Naaman, captain of the host - Of Naaman we know nothing more than is related here. Jarchi and some others say that he was the man who drew the bow at a venture, as we term it, and slew Ahab: see 1 Kings 22:34; (note), and the notes there. He is not mentioned by Josephus, nor has he any reference to this history; which is very strange, as it exists in the Chaldee, Septuagint, and Syriac.
King of Syria - The Hebrew is ארם מלך melech Aram, king of Aram; which is followed by the Chaldee and Arabic. The Syriac has Adom ; but as the Syriac dolath is the same element as the Syriac rish, differing only in the position of the diacritic point, it may have been originally Aram. The Septuagint and Vulgate have Syria, and this is a common meaning of the term in Scripture. If the king of Syria be meant, it must be Ben-hadad; and the contemporary king of Israel was Jehoram.
A great man - He was held in the highest esteem.
And honorable - Had the peculiar favor and confidence of his master; and was promoted to the highest trusts.
Had given deliverance unto Syria - That is, as the rabbins state, by his slaying Ahab, king of Israel; in consequence of which the Syrians got the victory.
A mighty man in valor - He was a giant, and very strong, according to the Arabic. He had, in a word, all the qualifications of an able general.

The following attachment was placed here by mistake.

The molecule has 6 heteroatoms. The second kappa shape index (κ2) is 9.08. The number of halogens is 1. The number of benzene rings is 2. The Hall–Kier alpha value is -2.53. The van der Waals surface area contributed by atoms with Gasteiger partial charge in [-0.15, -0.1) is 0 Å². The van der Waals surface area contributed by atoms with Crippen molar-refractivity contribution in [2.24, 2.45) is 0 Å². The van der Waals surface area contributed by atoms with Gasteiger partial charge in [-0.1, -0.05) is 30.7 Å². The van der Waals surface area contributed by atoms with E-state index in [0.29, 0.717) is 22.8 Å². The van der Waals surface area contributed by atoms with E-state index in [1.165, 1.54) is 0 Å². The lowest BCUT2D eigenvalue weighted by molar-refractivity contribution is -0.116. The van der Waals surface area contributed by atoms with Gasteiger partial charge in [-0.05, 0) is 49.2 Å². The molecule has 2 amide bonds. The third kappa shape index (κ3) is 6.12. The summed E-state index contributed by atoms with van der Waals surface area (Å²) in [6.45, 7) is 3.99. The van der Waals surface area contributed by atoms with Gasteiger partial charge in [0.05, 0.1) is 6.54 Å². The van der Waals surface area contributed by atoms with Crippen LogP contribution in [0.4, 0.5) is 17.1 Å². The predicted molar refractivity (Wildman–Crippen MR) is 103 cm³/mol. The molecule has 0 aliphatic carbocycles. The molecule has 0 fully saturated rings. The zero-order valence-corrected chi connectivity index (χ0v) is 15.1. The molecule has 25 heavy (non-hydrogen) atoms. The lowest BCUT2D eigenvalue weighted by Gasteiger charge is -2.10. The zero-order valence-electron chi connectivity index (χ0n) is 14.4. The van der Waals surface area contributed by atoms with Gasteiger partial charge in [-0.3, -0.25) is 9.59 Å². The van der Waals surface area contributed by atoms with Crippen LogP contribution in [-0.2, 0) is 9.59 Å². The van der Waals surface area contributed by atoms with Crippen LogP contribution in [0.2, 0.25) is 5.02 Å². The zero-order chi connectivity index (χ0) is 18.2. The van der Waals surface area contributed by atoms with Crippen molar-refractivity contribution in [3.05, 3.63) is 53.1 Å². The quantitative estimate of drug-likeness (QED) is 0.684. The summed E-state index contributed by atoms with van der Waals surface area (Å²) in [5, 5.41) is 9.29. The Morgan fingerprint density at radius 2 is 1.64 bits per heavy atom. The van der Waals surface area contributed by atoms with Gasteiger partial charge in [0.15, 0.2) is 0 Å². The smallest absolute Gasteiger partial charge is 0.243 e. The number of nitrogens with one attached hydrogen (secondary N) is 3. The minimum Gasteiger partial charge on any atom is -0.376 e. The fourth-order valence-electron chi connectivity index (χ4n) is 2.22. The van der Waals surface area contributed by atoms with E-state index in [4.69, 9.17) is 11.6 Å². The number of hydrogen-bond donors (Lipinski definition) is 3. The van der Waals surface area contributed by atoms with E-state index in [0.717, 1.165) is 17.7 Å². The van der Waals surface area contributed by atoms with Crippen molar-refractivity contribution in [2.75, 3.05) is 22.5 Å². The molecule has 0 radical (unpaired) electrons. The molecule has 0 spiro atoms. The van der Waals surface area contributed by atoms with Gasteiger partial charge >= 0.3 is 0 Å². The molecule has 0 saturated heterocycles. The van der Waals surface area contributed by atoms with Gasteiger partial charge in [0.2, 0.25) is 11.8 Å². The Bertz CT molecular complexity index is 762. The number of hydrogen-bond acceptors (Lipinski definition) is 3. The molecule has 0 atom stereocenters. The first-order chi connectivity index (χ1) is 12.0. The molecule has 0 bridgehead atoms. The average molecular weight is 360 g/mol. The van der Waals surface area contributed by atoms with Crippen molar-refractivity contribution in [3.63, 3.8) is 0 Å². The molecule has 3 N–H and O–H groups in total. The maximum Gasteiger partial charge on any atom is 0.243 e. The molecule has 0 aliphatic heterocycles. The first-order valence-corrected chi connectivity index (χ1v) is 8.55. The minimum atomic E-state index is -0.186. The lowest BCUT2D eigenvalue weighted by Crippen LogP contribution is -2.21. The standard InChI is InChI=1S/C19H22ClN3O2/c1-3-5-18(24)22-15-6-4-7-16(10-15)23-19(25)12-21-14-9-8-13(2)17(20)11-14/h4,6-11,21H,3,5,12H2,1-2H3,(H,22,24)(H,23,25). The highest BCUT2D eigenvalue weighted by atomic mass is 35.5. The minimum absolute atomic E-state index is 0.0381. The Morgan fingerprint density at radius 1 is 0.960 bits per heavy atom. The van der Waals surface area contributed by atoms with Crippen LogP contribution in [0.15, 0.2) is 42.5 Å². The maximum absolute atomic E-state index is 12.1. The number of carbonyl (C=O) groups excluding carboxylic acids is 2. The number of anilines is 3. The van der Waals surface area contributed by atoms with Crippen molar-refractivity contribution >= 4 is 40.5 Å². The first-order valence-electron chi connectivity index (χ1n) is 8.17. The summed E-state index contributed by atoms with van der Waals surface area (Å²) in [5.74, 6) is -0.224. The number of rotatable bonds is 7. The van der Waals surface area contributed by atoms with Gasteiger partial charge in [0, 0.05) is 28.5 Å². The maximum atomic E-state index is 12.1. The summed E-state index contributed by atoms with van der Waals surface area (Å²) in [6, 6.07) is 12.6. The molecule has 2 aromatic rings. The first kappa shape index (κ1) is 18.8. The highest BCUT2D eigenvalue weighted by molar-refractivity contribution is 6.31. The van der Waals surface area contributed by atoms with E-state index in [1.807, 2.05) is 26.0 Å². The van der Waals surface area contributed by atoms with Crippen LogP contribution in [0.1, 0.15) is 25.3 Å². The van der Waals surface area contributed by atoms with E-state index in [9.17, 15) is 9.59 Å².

But he was a leper - Here was a heavy tax upon his grandeur; he was afflicted with a disorder the most loathsome and the most humiliating that could possibly disgrace a human being. God often, in the course of his providence, permits great defects to be associated with great eminence, that he may hide pride from man; and cause him to think soberly of himself and his acquirements.
By him the Lord had given deliverance unto Syria - An Assyrian monarch had pushed his conquests as far as Syria exactly at this period, bringing into subjection all the kings of these parts. But Syria revolted after a few years and once more made herself independent. It was probably in this war of independence that Naaman had distinguished himself.
But he was a leper - leprosy admitted of various kinds and degrees Leviticus 13; 14Some of the lighter forms would not incapacitate a man from discharging the duties of a courtier and warrior.
If the Lord desires us to bear a message to Nineveh, it will not be as pleasing to Him for us to go to Joppa or to Capernaum. He has reasons for sending us to the place toward which our feet have been directed. At that very place there may be someone in need of the help we can give. He who sent Philip to the Ethiopian councilor, Peter to the Roman centurion, and the little Israelitish maiden to the help of Naaman, the Syrian captain, sends men and women and youth today as His representatives to those in need of divine help and guidance. MH 473.1
Our plans are not always God's plans. He may see that it is best for us and for His cause to refuse our very best intentions, as He did in the case of David. But of one thing we may be assured, He will bless and use in the advancement of His cause those who sincerely devote themselves and all they have to His glory. If He sees it best not to grant their desires He will counterbalance the refusal by giving them tokens of His love and entrusting to them another service. MH 473.2Read in context »